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A join is an SQL operation performed to establish a connection between two or more database tables based on matching columns, thereby creating a relationship between the tables. Most complex queries in an SQL database management system involve join commands.
There are different types of joins. The type of join a programmer uses determines which records the query selects. Three algorithms work behind join operations: hash join, sort-merge join and nested loop join.
The default join type is the inner join. An inner join selects records from two tables that hold matching values. Records that do not hold matching or common values are excluded from the output. The query compares each row of the first table with rows of the second table to find rows to satisfy the join predicate.
For instance, if one table contains employee details and another contains manager information, a join can be performed on the employee and manager tables to display employees who are also managers. The following query displays employees who are managers:
SELECT * FROM Employee INNER JOIN Manager ON Employee.Managerid = Manager.Managerid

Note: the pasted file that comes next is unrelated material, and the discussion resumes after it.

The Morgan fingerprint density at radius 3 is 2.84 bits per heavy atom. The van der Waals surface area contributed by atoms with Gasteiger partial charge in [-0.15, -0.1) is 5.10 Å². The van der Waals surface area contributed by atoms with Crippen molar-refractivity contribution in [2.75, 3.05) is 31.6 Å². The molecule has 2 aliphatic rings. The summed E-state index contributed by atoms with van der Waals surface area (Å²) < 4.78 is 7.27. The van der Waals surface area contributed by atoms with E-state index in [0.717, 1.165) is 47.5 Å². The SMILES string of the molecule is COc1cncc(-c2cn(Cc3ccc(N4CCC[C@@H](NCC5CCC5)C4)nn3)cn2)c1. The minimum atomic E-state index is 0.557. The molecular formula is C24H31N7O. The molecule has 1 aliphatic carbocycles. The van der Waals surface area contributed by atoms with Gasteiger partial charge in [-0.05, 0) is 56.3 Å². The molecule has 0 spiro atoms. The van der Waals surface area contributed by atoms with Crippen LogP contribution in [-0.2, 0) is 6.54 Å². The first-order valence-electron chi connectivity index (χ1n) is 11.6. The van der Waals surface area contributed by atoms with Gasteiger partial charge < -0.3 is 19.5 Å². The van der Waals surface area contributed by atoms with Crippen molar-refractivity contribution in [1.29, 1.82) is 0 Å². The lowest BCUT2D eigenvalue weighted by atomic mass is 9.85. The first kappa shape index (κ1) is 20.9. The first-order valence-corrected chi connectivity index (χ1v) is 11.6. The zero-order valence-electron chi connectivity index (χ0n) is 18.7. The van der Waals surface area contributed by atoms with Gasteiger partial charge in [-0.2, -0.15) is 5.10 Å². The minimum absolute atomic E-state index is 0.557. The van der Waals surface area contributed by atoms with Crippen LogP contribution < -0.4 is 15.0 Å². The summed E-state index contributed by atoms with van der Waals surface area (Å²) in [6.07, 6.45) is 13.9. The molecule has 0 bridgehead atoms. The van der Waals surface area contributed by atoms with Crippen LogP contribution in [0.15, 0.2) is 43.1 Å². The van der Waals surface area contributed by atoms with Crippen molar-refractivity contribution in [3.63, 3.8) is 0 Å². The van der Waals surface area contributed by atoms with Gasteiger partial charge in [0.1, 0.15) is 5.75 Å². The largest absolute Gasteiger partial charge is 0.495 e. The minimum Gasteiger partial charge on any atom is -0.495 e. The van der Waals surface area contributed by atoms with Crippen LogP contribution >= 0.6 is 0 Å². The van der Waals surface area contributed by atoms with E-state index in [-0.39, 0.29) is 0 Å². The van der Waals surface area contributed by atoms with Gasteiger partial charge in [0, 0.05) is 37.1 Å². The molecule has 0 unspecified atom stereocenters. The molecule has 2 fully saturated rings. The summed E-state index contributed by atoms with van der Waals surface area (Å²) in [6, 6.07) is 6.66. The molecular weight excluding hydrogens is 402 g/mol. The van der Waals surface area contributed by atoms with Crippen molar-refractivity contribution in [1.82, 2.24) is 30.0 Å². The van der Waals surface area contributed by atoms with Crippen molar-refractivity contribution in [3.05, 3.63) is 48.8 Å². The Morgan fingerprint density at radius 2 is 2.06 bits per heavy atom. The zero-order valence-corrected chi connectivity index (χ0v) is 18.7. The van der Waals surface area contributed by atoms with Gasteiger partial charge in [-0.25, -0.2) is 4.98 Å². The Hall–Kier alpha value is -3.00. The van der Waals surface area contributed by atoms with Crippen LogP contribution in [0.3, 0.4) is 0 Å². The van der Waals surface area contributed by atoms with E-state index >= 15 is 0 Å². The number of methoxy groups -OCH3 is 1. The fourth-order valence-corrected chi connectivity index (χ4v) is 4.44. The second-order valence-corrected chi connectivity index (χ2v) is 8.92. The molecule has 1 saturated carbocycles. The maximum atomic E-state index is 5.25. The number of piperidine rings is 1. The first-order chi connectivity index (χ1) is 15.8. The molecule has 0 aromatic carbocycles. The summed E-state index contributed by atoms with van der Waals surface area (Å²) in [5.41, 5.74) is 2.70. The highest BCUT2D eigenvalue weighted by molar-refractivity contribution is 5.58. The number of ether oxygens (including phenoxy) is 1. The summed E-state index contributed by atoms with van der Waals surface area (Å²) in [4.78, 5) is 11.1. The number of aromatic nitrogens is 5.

A join is always performed on matching columns, which are specified in the "ON" clause of the query. The matching column in this example is "Managerid". Since the ‘=’ operator is used, it is called an equijoin.
A natural join also produces the same output but uses a "USING" keyword in the joining clause. The above query can be modified as follows to indicate a natural join:
SELECT employee, manager FROM Employee INNER JOIN Manager USING (Managerid)
Even if a matching column is not specified, a join is still performed between two tables. This type of join is known as a cross join (sometimes called a Cartesian product), which is the simplest form of join. Because a constraint on the key is not specified, every row in the first table is joined with all rows in the second table. If the first table has two rows and the second table has three rows, the output will have six rows.
The outer join is another important join type. Outer joins, in general, take in all records of one table and matching records of the other table as output. An outer join can be either a left outer join or right outer join. In a left outer join, all tables of the left table - even if they do not satisfy the matching conditions - and the matching rows of the right table are displayed in the output. In a right outer join, all rows of the right table and matching rows of the left table are displayed as output.
In rare cases, a table can be joined to itself. This is called a self-join.